AMSTERDAM (Reuters) - A person who worked on a farm where mink are bred to export their fur contracted the coronavirus from the animals, the Dutch Agriculture Minister said in a letter to parliament on Wednesday.
Outbreaks on mink farms in the Netherlands were first reported in April, when keepers noticed some animals having difficulty breathing, prompting a wider investigation.
In her letter, Carola Schouten acknowledged that earlier advisories from her office that people could infect animals, but not the other way around, was wrong. But she said the Netherlands’ Institute for Public Health still assesses as minimal the chance of transmission outside of the animals’ stalls.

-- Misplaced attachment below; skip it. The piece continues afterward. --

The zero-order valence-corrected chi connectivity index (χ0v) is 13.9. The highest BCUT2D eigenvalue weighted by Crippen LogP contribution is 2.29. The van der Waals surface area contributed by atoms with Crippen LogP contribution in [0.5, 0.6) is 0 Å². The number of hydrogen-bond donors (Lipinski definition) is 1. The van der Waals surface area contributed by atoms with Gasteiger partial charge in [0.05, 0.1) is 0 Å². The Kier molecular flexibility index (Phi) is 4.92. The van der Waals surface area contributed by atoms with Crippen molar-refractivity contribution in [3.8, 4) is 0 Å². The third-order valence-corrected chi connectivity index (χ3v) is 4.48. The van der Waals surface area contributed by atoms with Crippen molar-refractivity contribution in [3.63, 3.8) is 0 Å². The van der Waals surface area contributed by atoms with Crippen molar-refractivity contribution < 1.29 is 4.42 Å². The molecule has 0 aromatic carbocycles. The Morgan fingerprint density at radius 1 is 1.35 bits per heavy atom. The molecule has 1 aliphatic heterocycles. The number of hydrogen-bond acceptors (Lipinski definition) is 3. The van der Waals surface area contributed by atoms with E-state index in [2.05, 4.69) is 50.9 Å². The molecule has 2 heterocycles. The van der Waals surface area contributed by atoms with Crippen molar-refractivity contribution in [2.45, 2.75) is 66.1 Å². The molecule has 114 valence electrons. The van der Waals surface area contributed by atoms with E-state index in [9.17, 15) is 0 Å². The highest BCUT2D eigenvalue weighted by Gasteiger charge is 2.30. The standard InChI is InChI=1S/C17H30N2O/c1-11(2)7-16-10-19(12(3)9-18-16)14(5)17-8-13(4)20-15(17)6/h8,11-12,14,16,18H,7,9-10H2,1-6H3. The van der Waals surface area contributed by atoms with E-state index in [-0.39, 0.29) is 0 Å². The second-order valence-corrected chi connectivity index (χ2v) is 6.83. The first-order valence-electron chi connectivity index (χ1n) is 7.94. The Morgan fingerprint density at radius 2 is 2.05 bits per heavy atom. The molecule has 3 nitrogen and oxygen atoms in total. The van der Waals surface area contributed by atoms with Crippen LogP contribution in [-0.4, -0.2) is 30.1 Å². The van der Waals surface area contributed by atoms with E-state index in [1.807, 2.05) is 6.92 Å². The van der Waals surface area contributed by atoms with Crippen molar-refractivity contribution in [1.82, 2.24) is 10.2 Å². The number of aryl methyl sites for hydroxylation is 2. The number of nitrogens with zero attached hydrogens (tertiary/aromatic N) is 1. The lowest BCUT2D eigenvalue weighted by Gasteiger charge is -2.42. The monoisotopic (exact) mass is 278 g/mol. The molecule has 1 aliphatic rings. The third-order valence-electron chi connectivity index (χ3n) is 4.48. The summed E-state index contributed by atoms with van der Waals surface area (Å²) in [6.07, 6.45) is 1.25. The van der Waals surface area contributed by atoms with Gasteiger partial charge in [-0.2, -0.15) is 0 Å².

Her letter did not specify details of the affected worker’s condition.
Mink fur is sold in China, Korea, Greece and Turkey. After pressure from animal rights activists, the Dutch government banned new mink farms in 2013 and said existing ones would have to close by 2024.
Reporting by Toby Sterling; editing by Grant McCool
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